Osprey Packs Press – Page 137 – Media Hits & News relating to Osprey Packs and our great products!
Poco AG Safety Notice
UtahOutside.com – Featuring Escapist 30 – May 29, 2012

Osprey Press

UtahOutside.com – Featuring Escapist 30 – May 29, 2012

May 29, 2012

The gear trend these days has been about the “one quiver.” You know, that gear that can do it all, every day? We’ve got one-quiver skis, one-quiver bikes, one-quiver shoes, and even one-quiver backpacks. Well if you’re in the market for a one-quiver pack, then rest your trail-weary eyes on the Osprey Escapist 30 hydration pack.

The Osprey Escapist 30 is part of Osprey’s mountain biking pack line, and has all the features you’d want for that. But strap this to your back, and you’ll find that it’s also ideal for long day hikes, adventure racing, or even carrying your text books across campus. It’s a true one-quiver piece of gear, but born from the womb of mountain biking. As such, I took the Escapist out on all of my mountain bike rides in Utah and Colorado this spring and put it to the test.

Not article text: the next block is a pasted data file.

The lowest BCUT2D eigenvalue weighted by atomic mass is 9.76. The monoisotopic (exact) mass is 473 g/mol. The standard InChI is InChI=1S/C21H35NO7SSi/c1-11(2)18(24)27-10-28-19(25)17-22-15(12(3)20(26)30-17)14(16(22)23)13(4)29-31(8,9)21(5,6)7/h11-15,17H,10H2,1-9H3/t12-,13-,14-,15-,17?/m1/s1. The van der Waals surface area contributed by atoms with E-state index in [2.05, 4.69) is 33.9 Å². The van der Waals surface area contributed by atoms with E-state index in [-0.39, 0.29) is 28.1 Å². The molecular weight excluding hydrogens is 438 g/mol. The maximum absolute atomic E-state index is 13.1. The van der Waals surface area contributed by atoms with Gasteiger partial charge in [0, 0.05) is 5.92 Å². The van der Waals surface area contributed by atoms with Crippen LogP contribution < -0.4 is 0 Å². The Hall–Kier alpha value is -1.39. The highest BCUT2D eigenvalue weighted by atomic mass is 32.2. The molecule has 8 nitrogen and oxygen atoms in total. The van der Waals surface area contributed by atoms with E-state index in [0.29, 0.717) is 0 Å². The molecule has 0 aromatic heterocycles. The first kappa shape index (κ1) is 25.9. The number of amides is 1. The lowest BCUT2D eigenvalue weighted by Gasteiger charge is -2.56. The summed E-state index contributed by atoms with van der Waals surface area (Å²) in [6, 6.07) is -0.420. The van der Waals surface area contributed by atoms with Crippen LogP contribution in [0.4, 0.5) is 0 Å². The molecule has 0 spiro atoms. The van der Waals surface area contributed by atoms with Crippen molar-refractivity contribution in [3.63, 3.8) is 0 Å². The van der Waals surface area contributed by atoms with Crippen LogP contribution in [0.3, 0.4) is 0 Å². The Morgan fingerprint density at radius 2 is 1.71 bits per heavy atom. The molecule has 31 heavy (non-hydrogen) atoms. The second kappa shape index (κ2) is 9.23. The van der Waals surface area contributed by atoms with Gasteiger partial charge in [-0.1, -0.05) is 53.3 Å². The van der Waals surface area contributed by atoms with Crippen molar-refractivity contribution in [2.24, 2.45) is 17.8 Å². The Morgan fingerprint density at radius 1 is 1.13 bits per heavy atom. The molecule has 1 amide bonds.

The first thing I noticed when I pulled the Escapist out of the box is that it’s a true Osprey, built with all the features that make us love their packs. Features like the AirScape ventilated backpanel, BioStretch harness, and LidLock bike helmet attachment are all there. But as far as bike-specific packs are concerned, the Escapist 30 goes beyond by literally “packing” everything you could want inside. There’s huge main compartments that fit whatever you’d need to pack for a long day in the saddle or multi-day bike packing trips. There’s also internal organizer pockets for bike tools that keeps things like pumps, chain tools and tire levers right where you need them for when you need them.

Read Full Post
Download PDF

TheBigOutside.com – Featuring Jib 35 – May 28, 2012

May 28, 2012